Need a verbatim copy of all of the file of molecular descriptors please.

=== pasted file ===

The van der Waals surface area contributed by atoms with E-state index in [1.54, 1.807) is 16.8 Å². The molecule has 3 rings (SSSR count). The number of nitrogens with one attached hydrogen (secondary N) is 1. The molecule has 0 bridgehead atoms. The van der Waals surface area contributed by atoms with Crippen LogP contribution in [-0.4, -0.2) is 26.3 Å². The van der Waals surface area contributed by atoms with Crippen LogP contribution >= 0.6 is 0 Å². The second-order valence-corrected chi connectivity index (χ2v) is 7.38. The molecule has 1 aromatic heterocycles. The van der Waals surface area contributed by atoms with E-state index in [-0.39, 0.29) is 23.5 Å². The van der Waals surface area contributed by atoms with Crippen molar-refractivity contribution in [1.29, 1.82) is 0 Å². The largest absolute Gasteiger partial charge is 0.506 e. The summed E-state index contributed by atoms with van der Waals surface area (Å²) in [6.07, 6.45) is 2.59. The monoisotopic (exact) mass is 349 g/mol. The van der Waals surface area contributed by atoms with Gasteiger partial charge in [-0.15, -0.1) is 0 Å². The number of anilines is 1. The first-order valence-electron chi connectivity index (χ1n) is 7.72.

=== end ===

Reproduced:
The van der Waals surface area contributed by atoms with E-state index in [1.54, 1.807) is 16.8 Å². The molecule has 3 rings (SSSR count). The number of nitrogens with one attached hydrogen (secondary N) is 1. The molecule has 0 bridgehead atoms. The van der Waals surface area contributed by atoms with Crippen LogP contribution in [-0.4, -0.2) is 26.3 Å². The van der Waals surface area contributed by atoms with Crippen LogP contribution >= 0.6 is 0 Å². The second-order valence-corrected chi connectivity index (χ2v) is 7.38. The molecule has 1 aromatic heterocycles. The van der Waals surface area contributed by atoms with E-state index in [-0.39, 0.29) is 23.5 Å². The van der Waals surface area contributed by atoms with Crippen molar-refractivity contribution in [1.29, 1.82) is 0 Å². The largest absolute Gasteiger partial charge is 0.506 e. The summed E-state index contributed by atoms with van der Waals surface area (Å²) in [6.07, 6.45) is 2.59. The monoisotopic (exact) mass is 349 g/mol. The van der Waals surface area contributed by atoms with Gasteiger partial charge in [-0.15, -0.1) is 0 Å². The number of anilines is 1. The first-order valence-electron chi connectivity index (χ1n) is 7.72.